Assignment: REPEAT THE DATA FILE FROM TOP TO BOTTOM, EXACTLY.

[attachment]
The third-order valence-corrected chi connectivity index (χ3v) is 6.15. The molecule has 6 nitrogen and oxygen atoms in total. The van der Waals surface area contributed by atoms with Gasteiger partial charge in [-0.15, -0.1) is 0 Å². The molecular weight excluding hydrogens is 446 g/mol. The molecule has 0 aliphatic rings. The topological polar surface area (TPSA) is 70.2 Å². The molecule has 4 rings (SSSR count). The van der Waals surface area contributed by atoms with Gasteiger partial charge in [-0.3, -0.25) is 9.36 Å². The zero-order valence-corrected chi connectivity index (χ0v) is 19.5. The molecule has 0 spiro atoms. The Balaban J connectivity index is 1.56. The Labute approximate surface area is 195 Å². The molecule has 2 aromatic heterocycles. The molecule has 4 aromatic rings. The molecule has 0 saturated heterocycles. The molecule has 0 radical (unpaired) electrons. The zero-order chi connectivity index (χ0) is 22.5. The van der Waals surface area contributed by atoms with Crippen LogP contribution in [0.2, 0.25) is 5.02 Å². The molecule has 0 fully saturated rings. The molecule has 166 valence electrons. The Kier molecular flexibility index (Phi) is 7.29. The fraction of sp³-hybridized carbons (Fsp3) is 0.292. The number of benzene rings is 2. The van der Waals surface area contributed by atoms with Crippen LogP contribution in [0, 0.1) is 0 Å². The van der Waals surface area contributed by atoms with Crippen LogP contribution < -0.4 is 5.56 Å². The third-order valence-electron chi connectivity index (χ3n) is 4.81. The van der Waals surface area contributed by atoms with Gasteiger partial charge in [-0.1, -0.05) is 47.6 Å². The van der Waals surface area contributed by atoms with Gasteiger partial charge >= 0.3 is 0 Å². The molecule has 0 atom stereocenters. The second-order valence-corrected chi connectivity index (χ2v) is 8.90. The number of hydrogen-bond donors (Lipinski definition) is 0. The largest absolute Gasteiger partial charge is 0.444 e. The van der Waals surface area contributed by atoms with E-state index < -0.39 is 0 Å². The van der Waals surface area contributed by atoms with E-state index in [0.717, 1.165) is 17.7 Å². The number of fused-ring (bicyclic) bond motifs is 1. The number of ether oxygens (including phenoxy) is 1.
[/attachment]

The third-order valence-corrected chi connectivity index (χ3v) is 6.15. The molecule has 6 nitrogen and oxygen atoms in total. The van der Waals surface area contributed by atoms with Gasteiger partial charge in [-0.15, -0.1) is 0 Å². The molecular weight excluding hydrogens is 446 g/mol. The molecule has 0 aliphatic rings. The topological polar surface area (TPSA) is 70.2 Å². The molecule has 4 rings (SSSR count). The van der Waals surface area contributed by atoms with Gasteiger partial charge in [-0.3, -0.25) is 9.36 Å². The zero-order valence-corrected chi connectivity index (χ0v) is 19.5. The molecule has 0 spiro atoms. The Balaban J connectivity index is 1.56. The Labute approximate surface area is 195 Å². The molecule has 2 aromatic heterocycles. The molecule has 4 aromatic rings. The molecule has 0 saturated heterocycles. The molecule has 0 radical (unpaired) electrons. The zero-order chi connectivity index (χ0) is 22.5. The van der Waals surface area contributed by atoms with Crippen LogP contribution in [0.2, 0.25) is 5.02 Å². The molecule has 0 fully saturated rings. The molecule has 166 valence electrons. The Kier molecular flexibility index (Phi) is 7.29. The fraction of sp³-hybridized carbons (Fsp3) is 0.292. The number of benzene rings is 2. The van der Waals surface area contributed by atoms with Crippen LogP contribution in [0, 0.1) is 0 Å². The van der Waals surface area contributed by atoms with Crippen LogP contribution < -0.4 is 5.56 Å². The third-order valence-electron chi connectivity index (χ3n) is 4.81. The van der Waals surface area contributed by atoms with Gasteiger partial charge in [-0.1, -0.05) is 47.6 Å². The van der Waals surface area contributed by atoms with Gasteiger partial charge >= 0.3 is 0 Å². The molecule has 0 atom stereocenters. The second-order valence-corrected chi connectivity index (χ2v) is 8.90. The number of hydrogen-bond donors (Lipinski definition) is 0. The largest absolute Gasteiger partial charge is 0.444 e. The van der Waals surface area contributed by atoms with E-state index < -0.39 is 0 Å². The van der Waals surface area contributed by atoms with E-state index in [0.717, 1.165) is 17.7 Å². The number of fused-ring (bicyclic) bond motifs is 1. The number of ether oxygens (including phenoxy) is 1.